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Blog | Business Advice

4 Of the most common challenges facing SA entrepreneurs & how to overcome them

By Lorin M

|

December 15, 2021

It’s not something exclusive to our shores (especially these days unfortunately), as across the world many small businesses struggle to get going and stay going, but stats show that most South African startups aren’t able to keep the doors open past the three-year mark. 

Like in many new businesses around the world, most South African startups aren’t able to last past the three-year mark.

While we live more in a ‘global economy’ than ever before in our history, are there particular hurdles that budding entrepreneurs face in our country specifically? 

We’ve listed a few contextual constraints specific or unique to our region that many Small and Medium-sized Enterprises confront as 4 of the most common challenges still facing entrepreneurs in South Africa. 

  1. Access to Finance    

More often than not, small business owners don’t have enough (if any) capital to fund their efforts (whether that’s for start-up or running costs) and don’t have enough of a credit rating to receive funds from the traditional and very conservative banking institutions found in South Africa. 

Most first-time businessmen and women in South Africa haven’t ‘pitched’ their business to a group of funders, let alone conducted market research, or produced a sound business plan – leaving banks and other lenders resistant to lending to start-ups as they are perceived as a risky investment.

On top of this, these issues are exacerbated by income equality and cycles of social injustice, as a result of South Africa’s turbulent history. History that still rears its head today as seen in the countrywide riots during July of this year. 

Something worth considering is that a large majority of South African SMEs are founded by the impoverished members of our society and of the 5.6 million small businesses reported in 2018, 3.3 million were categorised as “survivalist enterprises”. 

  1. Innovation 

It’s widely acknowledged and accepted that businesses that innovate where possible grow quicker than those that don’t.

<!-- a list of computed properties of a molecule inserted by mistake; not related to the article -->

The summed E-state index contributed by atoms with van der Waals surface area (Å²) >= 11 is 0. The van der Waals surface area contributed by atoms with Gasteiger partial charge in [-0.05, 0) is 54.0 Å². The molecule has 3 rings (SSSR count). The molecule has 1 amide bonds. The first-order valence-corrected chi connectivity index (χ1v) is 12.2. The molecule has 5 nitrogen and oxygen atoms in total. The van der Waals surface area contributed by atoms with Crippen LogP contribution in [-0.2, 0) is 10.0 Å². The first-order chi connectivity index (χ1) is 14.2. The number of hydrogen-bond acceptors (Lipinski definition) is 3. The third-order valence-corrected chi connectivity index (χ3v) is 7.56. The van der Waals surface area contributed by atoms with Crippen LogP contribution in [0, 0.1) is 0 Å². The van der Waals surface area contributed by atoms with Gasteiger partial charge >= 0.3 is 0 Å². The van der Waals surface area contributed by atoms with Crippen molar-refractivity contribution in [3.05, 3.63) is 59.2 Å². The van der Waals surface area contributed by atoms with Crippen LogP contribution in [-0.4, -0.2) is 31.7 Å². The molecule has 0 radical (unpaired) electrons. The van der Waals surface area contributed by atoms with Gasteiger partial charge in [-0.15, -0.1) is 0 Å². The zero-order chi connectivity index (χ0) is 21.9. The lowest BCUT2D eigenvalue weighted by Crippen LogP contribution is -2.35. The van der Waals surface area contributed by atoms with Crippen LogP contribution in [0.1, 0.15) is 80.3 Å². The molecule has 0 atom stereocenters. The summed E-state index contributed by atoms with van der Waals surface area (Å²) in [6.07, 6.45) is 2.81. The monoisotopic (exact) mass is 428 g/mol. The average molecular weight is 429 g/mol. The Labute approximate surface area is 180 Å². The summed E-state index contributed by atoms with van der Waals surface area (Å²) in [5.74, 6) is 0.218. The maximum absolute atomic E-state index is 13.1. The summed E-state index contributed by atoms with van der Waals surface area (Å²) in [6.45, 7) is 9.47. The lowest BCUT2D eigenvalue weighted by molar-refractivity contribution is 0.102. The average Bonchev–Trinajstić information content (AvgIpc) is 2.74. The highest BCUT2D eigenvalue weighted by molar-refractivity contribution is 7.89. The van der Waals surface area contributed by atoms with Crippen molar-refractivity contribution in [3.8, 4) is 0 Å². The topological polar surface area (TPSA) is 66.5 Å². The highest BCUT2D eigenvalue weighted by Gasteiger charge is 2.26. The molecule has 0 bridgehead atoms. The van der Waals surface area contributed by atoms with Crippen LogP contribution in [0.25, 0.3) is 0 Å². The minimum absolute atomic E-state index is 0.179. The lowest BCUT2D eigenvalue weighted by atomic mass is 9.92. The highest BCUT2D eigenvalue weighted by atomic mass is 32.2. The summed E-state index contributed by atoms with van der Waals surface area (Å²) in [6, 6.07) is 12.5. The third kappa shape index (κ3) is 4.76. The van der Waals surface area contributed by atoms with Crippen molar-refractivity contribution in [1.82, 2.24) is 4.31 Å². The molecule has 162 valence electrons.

However, most small businesses in our country are set up and run by people looking to find a solution to unemployment or at least a way to make a better future for themselves and their families – not just as an opportunity while they are safely employed. 

This means that for the most part, small South African businesses (particularly in the informal sector) aren’t created to innovate, let alone on the back of an innovative approach. 

  1. Infrastructure  

Many small business owners start their new ventures from home and if there aren’t suitable utilities it becomes difficult to produce goods, conduct services and even communicate with their potential clients and partners. 

Reliable access to roads or public transport and communication services is vital for fostering business growth, not to mention electricity and internet which is a challenge many South African businesses face these days. 

The need for infrastructure can even extend to services such as accounting and legal which are also not always easily accessible or affordable to South African entrepreneurs. 

  1. Human Resources  

Many small South African businesses can find it difficult to attract and retain skilled staff – staff and workers who will care for and be as dedicated as they are to the success of the business.  

Much of this comes down to pay, and often, consistent pay because with small businesses being particularly vulnerable to change in the market and late paying clients, there are times when they simply cannot afford to keep workers around. 

In many cases, small business owners don’t have experience in employment contracts that can protect the business in times of economic downturn. There are a multitude of factors that can result in entrepreneurs and SME owners not being able to pay their staff, and even in some occasions, their suppliers. 

While this may not be a South African challenge, we are susceptible to a lot of turmoil and that is seldom good for business.  

At Bridgement, we endeavour to make the running of a business, your business, possible. 

We’re here to help you make a success of your business by providing insight and understanding to a complex landscape and offering much-needed funding to make that success a possibility.  

Bridgement Business Funding

#MadePossible

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